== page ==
Holly Ridge can't catch a break

Heather Yeaman said she can’t imagine what her life would have been like for the past three years if it wasn’t for the Holly Ridge Infant and Toddler Program.

Her daughter, Aaliyah, was born two months premature with a host of medical problems. Heather enrolled her in the three-year program as an infant, and she was treated by physical and occupational therapists, speech therapists and placed under the tutelage of special education teachers.

Now three years old, Aaliyah speaks and walks. Next, the center’s professionals will teach her how to eat without a feeding tube.

That might not be possible, however.

The state budget proposed last month by Gov. Gary Locke eliminated funding for neurodevelopmental centers. Holly Ridge is one of 14 non-profits in the state that could be affected by cuts to the state Department of Health.

On paper, the cuts cost the center only $44,000. However, because of complex regulations governing the program, losing state support would set off a chain of additional reductions that could gut 40 percent of the program’s $1 million budget, according to Roxanne Bryson, Holly Ridge executive director.

The news couldn’t have come at a worse time for the agency, which served 330 children last year.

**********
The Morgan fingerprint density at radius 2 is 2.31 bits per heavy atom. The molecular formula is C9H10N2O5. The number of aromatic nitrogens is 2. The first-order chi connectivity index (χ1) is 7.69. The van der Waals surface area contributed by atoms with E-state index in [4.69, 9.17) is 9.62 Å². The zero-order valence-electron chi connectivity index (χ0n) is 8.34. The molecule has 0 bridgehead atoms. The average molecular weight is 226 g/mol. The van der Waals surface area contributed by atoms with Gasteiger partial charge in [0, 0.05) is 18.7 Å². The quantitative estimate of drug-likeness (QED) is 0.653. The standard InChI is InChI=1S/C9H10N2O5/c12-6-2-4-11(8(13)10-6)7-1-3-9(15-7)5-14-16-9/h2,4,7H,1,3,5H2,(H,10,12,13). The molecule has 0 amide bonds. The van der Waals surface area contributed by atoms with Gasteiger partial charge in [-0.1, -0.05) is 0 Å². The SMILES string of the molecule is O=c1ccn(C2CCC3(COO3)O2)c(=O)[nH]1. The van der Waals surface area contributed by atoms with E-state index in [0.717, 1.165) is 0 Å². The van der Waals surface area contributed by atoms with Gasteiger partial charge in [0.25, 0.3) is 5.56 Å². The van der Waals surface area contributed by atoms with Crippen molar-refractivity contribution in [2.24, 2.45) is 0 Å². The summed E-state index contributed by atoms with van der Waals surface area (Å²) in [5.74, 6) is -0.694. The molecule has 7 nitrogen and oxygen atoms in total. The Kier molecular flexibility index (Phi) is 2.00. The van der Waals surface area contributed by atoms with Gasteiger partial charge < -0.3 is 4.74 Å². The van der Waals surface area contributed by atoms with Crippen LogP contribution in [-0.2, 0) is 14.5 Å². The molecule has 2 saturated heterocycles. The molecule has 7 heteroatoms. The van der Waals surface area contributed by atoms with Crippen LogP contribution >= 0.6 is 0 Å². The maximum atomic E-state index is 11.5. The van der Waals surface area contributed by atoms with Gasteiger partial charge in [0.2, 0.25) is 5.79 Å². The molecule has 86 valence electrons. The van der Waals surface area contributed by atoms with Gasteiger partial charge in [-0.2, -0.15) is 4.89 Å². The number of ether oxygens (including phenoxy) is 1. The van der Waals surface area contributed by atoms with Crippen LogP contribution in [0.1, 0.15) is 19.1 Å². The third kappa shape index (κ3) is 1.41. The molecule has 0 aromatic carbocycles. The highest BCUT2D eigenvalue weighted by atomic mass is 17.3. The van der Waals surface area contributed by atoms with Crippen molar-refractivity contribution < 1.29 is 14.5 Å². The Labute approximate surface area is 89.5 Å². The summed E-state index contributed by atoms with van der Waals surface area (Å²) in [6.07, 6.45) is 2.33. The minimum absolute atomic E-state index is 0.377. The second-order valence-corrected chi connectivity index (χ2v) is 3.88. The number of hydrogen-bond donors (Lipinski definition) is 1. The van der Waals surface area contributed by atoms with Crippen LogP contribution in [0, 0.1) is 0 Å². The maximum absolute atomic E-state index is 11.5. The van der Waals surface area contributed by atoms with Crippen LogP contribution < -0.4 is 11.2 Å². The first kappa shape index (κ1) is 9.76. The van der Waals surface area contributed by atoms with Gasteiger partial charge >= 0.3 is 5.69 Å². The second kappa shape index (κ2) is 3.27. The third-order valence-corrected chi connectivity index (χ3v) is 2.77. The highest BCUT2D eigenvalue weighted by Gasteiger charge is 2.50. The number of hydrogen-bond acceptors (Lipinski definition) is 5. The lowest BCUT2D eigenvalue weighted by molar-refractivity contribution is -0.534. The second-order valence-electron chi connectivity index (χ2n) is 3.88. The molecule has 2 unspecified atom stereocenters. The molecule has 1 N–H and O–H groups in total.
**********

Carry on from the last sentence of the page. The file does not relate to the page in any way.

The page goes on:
Employees were forced to move to a temporary location last week after Wildcat Creek washed out Taylor Road, the only access to Holly Ridge’s permanent facility.

Holly Ridge set up shop at the Bremerton Gateway Family Center, located at the corner of Montgomery Avenue and 6th Street. Classes have continued, but the partially remodeled office has only one telephone and no e-mail access or copy machines.

Not a good hub from which to launch a lobbying effort to save the center’s funding.

“It’s hard at this point to imagine what we’d look like,” Bryson said. “We have not brainstormed. We are kind of numb.”

Research shows early intervention is a highly effective way to deal with special health-care needs, said Sandra Spargo, the Holly Ridge special events and resource development coordinator.

Studies also indicate services like those offered at Holly Ridge result in lower costs to the state over the life of the individual, Spargo said.

If the governor’s reductions are enacted, the agency would be unable to bill Medicaid, said Kathy Fortner, director of the infant and toddler program. Holly Ridge also would lose access to Medicaid’s Administrative Match program, which funds services above and beyond treatments — “basically case management,” Fortner said.

Those cessations could prompt a federal cut.

“If the state can’t prove they are maintaining an effort, $209,000 in federal money will be lost,” Fortner said.

The reduction also will affect military dependents, who comprise 42 percent of the center’s clients. Kitsap County is a “catchment area,” one of a few locations in the country designated to provide services for Navy families with special-needs children.

“I wonder how someone could claim to be for the people of this state, and even consider the gross injustices to these families,” Yeaman said. “(Locke) is denying their chances to help the children have a positive growth pattern.”

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